Good computer game writing is mostly found in two major genres of games. Role-playing games and first-person shooter games. However, it wasn’t always the case! FPS games were once only considered great for their engine and available weapons. However, the Half-Life series and Deus Ex changed all of that. When I look back at my (too many) years of gaming experience, all the games I remember had great writing. Well, there’s a reason for this:
The badly written ones weren’t worth remembering!
I had to go through my loose game disc collection to find the ones I’d forgotten. These include some pretty big-name games, starting with “Black and White” by Lionhead. This is a good example of where they were too interested in the engine and game mechanics to work on a story that engaged the player. There was far too much emphasis on the controls and the belief system used to influence the world, and I felt I was merely watching a game rather than being part of its story.
Another example of bad storytelling and computer game writing, in general, has to be “Doom3”. This has always been one of ID Games’ problems. The reasons I’ve heard for this revolve around the games being made to showcase the engine.
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So why should developers care about computer game writing? What does it bring to a game? Let’s start with believable characters with which the player can identify and connect. Or an engaging plot that draws the player in. Or an interesting setting that provokes an emotional response, such as a bustling city or vast, uninhabited wasteland. Although many of these aspects are thought up by the game designers, someone needs to bring the game to life using these features. Valve has always been a pioneer in computer game writing, having its dedicated writer as a science fiction writer, Mark Laidlaw. He has helped shape Gordon Freeman’s story since the first Half-Life game and keeps the plot and characters interesting. The intrigue brought to these games by his writing keeps fan discussion going for months before and after each release.
Another well-written game is Deus Ex, which had two dialogue writers! The results were obvious: believable and thoughtful dialogue, interesting characters, and a story so in-depth it makes the Grand Canyon look shallow.
Something else good writing can provide is the different choices a player must make during a game. In the game Bioshock, you often encounter characters known as “Little Sisters,” who are genetically altered children. Your disturbing choice here is to either restore their DNA to normal or to extract their valuable essence for your means, killing the child in the process! These choices impact the story, influencing your character’s moral compass and the game’s result. But more importantly, it makes the player pause and think about the implications of their actions within the game. In this case, the writer is Ken Levine, also the writer for other favorites of mine, System Shock 2 and Thief: The Dark Project.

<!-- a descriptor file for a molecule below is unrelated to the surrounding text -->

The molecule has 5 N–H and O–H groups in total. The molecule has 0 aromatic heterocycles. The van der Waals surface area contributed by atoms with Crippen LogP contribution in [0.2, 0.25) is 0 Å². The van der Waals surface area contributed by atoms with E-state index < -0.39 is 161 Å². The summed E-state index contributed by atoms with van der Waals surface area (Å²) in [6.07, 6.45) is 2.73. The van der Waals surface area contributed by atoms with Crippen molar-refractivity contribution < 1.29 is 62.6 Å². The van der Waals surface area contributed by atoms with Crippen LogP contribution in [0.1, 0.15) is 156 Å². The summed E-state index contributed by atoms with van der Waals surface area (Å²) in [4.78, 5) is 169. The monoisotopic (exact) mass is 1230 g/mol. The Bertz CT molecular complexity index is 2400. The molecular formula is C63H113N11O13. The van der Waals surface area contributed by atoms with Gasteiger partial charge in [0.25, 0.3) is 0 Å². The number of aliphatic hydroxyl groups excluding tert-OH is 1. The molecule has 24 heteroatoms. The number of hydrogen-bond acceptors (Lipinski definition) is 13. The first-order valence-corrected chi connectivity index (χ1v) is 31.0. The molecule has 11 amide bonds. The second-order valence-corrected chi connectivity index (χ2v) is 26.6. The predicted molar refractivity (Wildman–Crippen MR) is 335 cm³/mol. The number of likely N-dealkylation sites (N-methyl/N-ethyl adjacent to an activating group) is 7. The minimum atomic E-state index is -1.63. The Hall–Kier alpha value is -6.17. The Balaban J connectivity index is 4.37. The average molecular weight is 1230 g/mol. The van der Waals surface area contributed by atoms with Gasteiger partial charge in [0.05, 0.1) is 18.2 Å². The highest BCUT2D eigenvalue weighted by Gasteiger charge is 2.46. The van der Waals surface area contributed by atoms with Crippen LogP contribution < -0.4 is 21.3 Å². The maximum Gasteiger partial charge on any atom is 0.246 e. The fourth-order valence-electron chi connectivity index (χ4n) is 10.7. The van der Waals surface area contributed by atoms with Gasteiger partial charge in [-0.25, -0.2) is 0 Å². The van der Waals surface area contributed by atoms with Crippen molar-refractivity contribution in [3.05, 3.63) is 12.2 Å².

Computer game writing is one of those areas that game developers often overlook. An excellent writer friend of mine has mentioned that the number of outlets for aspiring writers is “vanishingly small,” which made me think. How many independent developers out there have a dedicated writer? When I was developing games, I really should have looked into it; it would have vastly improved the quality of my dialogue and helped me tie up loose ends in my story.
The independent title “Defence Grid: The Awakening” is an example of a fairly standard tower defense game vastly improved by its writing (and its voice acting) that may have fallen by the wayside otherwise.
Casual game developers, especially, are missing out on this. I’ve played far too many badly written attempts at fitting a story into a hidden object or match-3 game. I’m sure that secret object fans don’t care much, but it would be worth considering if they would like to attract a wider user base.
Even free games should make an effort in their writing. The wonderful “Cave Story” had a great story with memorable characters, and that’s after its translation from Japanese!
Good computer game writing does not necessarily mean instant success for any game. Nor does bad writing mean instant failure. However, I would argue that the most memorable games are the ones that have the best writing. The sequels to these are the games I am most looking forward to!